S.978, also known as the Commercial Felony Streaming Act, was proposed by three senators in May and may be introduced by the House of Representatives on Wednesday.
The Washington Post reports that S.987 would make unauthorized streaming of copyrighted content a felony, causing offenders to spend as many as five years in jail.
Some organizations say that the open-ended language of the bill could affect YouTube, Twitter, Facebook, Myspace, Google+, iPhone, Android, AmazonCloud, Pandora, Grooveshark and email accounts.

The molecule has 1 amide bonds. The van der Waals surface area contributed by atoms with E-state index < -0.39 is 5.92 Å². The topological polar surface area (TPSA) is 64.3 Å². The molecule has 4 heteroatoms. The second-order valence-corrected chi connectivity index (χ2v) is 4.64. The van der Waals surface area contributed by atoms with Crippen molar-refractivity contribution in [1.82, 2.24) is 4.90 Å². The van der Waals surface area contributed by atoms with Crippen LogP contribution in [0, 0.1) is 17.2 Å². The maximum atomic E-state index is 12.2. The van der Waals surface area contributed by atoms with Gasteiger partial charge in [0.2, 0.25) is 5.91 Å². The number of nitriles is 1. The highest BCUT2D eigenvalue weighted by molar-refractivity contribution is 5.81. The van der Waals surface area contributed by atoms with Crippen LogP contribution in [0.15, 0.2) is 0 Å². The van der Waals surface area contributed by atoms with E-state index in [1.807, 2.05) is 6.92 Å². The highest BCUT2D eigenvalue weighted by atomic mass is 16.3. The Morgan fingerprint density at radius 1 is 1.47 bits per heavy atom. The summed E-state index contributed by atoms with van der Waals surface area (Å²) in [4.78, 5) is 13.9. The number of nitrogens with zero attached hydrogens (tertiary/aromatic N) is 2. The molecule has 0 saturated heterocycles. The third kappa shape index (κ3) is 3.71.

The organization Fight for the Future, which fights for freedom in technology, says that because of the expanisve nature of copyright law, “it applies to lots of completely harmless and common things: like singing a song, dancing to background music, or posting a video of a kids’ school play.”
But two of the senators who introduced S.978 say it won't affect artists or harmless videos like those described by Fight for the Future. Those who “stream videos without intending to profit” will not be subject to prosecution.
Read more about S.978 here.